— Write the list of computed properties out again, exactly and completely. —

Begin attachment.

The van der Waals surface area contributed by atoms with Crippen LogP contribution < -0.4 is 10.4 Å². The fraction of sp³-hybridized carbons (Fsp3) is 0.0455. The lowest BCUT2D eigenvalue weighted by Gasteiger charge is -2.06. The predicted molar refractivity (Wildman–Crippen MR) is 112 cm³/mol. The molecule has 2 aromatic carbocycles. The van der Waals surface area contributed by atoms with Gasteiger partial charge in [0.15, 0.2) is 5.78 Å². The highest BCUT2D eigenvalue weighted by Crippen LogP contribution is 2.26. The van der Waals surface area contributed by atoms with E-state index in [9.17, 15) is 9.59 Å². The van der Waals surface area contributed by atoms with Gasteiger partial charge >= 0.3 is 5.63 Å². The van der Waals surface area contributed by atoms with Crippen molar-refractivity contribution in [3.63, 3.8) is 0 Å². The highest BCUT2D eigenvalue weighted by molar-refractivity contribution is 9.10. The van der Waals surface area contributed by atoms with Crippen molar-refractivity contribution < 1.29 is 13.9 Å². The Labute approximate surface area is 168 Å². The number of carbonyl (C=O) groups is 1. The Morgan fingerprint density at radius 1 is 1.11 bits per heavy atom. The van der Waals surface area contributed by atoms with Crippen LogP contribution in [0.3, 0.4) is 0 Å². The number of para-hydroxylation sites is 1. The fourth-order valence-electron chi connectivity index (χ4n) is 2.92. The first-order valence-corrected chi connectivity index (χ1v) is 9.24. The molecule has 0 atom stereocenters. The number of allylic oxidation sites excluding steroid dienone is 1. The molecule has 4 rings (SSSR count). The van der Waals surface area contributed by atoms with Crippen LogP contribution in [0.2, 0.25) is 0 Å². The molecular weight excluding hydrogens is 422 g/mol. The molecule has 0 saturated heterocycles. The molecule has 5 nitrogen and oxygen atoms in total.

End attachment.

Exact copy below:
The van der Waals surface area contributed by atoms with Crippen LogP contribution < -0.4 is 10.4 Å². The fraction of sp³-hybridized carbons (Fsp3) is 0.0455. The lowest BCUT2D eigenvalue weighted by Gasteiger charge is -2.06. The predicted molar refractivity (Wildman–Crippen MR) is 112 cm³/mol. The molecule has 2 aromatic carbocycles. The van der Waals surface area contributed by atoms with Gasteiger partial charge in [0.15, 0.2) is 5.78 Å². The highest BCUT2D eigenvalue weighted by Crippen LogP contribution is 2.26. The van der Waals surface area contributed by atoms with E-state index in [9.17, 15) is 9.59 Å². The van der Waals surface area contributed by atoms with Gasteiger partial charge >= 0.3 is 5.63 Å². The van der Waals surface area contributed by atoms with Crippen molar-refractivity contribution in [3.63, 3.8) is 0 Å². The highest BCUT2D eigenvalue weighted by molar-refractivity contribution is 9.10. The van der Waals surface area contributed by atoms with Crippen molar-refractivity contribution < 1.29 is 13.9 Å². The Labute approximate surface area is 168 Å². The number of carbonyl (C=O) groups is 1. The Morgan fingerprint density at radius 1 is 1.11 bits per heavy atom. The van der Waals surface area contributed by atoms with Crippen LogP contribution in [0.3, 0.4) is 0 Å². The number of para-hydroxylation sites is 1. The fourth-order valence-electron chi connectivity index (χ4n) is 2.92. The first-order valence-corrected chi connectivity index (χ1v) is 9.24. The molecule has 0 atom stereocenters. The number of allylic oxidation sites excluding steroid dienone is 1. The molecule has 4 rings (SSSR count). The van der Waals surface area contributed by atoms with Crippen LogP contribution in [0.2, 0.25) is 0 Å². The molecular weight excluding hydrogens is 422 g/mol. The molecule has 0 saturated heterocycles. The molecule has 5 nitrogen and oxygen atoms in total.